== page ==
In this, I’m Your Girlfriend speaks to a much larger trend in comedy: one that has elevated celebrities to the status of Tastemakers and Moral Guides, and that treats comedians, in particular, as a species of public intellectual.
Here’s Cummings, on the newly violent language of sex:
My theory is that women have gotten stronger, and as they get more self-sufficient, you guys are getting more aggressive towards us. Because 10, 15 years ago, you guys didn’t talk that way about us.
Here’s the thing: I think feminism is working, but I think you guys are mad about it, and it’s coming out in nefarious ways. Like the way guys talk about women has gotten more aggressive. The way guys talk about having sex with women has gotten super violent.
I was talking to a guy friend of mine a few weeks ago, and he was like, “I hooked up with this girl the other night. Destroyed that shit.” I was like, “Excuse me?” He goes, “Yeah, dude, I murdered that shit, bro.”
She also adds:
Do you remember, there was a rumor going around for awhile that men like strong women? People would say that, they’d be like, “Men like strong women. Independent, strong women.”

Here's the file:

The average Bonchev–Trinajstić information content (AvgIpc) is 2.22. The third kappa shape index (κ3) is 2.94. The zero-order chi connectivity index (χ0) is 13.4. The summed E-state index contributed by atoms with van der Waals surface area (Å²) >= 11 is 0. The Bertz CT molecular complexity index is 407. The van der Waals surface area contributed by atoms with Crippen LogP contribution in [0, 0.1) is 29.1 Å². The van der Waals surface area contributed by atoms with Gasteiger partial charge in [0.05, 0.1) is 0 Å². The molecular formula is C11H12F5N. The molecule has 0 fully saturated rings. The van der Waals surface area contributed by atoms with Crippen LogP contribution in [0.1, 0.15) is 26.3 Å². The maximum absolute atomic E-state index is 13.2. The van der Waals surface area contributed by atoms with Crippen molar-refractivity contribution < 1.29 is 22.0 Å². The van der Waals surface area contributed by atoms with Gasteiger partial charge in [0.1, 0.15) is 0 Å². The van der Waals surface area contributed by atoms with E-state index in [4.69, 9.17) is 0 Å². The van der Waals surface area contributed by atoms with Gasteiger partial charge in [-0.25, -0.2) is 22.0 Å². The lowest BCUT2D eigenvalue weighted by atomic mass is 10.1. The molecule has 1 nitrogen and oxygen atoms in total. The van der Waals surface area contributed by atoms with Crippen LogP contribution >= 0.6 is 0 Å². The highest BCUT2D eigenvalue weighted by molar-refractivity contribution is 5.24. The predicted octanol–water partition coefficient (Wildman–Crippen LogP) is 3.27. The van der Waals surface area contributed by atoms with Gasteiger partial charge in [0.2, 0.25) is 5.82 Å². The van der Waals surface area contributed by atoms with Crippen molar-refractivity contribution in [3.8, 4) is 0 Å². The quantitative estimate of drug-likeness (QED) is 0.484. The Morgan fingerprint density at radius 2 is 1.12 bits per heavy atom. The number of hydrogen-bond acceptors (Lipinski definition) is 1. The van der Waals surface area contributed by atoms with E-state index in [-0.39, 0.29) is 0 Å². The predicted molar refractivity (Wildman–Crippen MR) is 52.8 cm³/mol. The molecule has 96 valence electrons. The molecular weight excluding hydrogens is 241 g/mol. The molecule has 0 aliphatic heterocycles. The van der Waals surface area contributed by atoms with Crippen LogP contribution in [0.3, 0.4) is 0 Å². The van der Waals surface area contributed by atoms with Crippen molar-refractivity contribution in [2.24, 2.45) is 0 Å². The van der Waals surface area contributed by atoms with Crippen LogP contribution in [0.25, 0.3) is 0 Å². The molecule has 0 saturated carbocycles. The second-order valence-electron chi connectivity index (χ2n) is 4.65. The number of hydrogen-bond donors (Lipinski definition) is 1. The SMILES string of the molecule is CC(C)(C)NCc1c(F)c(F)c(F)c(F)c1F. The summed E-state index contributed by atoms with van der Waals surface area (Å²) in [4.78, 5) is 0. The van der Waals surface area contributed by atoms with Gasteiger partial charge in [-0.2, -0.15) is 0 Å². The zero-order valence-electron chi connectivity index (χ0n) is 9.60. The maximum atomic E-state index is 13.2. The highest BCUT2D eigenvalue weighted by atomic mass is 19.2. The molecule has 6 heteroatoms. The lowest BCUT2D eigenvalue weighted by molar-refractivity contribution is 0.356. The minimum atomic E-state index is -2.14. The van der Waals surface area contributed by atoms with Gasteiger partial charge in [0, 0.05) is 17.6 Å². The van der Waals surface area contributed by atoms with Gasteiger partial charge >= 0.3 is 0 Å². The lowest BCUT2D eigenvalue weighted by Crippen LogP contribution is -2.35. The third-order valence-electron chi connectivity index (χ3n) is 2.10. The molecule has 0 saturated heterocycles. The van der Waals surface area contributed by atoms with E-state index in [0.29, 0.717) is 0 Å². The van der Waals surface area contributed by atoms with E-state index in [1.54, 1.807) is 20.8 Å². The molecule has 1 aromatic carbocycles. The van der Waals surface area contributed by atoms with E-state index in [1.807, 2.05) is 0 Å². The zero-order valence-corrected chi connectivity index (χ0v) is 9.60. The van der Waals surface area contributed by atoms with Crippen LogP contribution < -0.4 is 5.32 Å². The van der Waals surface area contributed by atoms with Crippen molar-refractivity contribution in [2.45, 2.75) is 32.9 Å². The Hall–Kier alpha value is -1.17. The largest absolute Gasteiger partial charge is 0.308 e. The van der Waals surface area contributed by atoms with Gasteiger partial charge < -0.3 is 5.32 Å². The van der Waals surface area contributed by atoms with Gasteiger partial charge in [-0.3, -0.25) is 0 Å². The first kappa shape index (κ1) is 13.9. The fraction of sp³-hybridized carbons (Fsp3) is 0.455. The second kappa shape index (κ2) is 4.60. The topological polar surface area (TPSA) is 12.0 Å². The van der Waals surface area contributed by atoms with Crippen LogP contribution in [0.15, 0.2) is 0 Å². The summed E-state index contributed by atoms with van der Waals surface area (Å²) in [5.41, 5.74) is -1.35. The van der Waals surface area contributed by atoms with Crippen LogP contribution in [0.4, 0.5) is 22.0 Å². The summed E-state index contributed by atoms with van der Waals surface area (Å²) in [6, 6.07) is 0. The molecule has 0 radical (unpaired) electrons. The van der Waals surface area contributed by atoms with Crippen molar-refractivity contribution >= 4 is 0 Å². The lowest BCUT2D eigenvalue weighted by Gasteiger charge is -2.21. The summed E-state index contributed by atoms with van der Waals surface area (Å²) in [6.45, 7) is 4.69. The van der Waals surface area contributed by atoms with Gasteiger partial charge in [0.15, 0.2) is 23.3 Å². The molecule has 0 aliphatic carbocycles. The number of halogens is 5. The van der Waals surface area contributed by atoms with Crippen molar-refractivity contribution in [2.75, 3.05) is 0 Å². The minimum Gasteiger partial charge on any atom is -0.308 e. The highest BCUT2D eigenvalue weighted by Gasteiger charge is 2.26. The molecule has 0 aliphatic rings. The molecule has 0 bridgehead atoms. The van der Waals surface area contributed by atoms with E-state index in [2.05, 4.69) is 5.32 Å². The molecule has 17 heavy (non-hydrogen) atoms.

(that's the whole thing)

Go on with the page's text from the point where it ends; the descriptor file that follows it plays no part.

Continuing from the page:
Yeah—no, they don’t. Okay? I’ve seen porn. Men like Asian schoolgirls with duct tape over their mouths.
On the one hand: Cummings’s set is comedy that is directly in the tradition of George Carlin and Joan Rivers and Richard Pryor. And also, more recently, of Jon Stewart and Key & Peele and Tina Fey and Stephen Colbert and Amy Schumer and John Oliver and pretty much every other performer who’s currently enjoying a successful career in the field. Their comedy, very broadly, is distinguished by the fact that it isn’t content simply to elicit laughter. It’s comedy that has an ethic and a vision, and that even more importantly strives to convince its audience of the rightness of that vision. Comedy that argues and insinuates and in general has Something to Say about the world and its movements.
Cummings’s special, with its talk of theory and perspective and “power dynamics,” shows that work. These aren’t jokes-with-an-underlying message, buried subtly under layers, as per stand-up’s tradition, of self-loathing and/or braggadocio; the jokes, here, are the message. Cummings found a way to turn her jokes into theories, rather than vice versa. She used her HBO special—the performance of which was a “lifelong dream,” she confessed to her audience—for purposes of, essentially, punditry. If traditional observational comedy takes as its key premise the highlighting of the hard data of everyday life—the Seinfeldian “what’s up with airplane bathrooms?” and all that—Cummings used her time on HBO’s stage to analyze those data. She shared the theories she had formulated. She assessed and she argued. At points during the set, a casual channel-flipper could be forgiven for confusing HBO with PBS.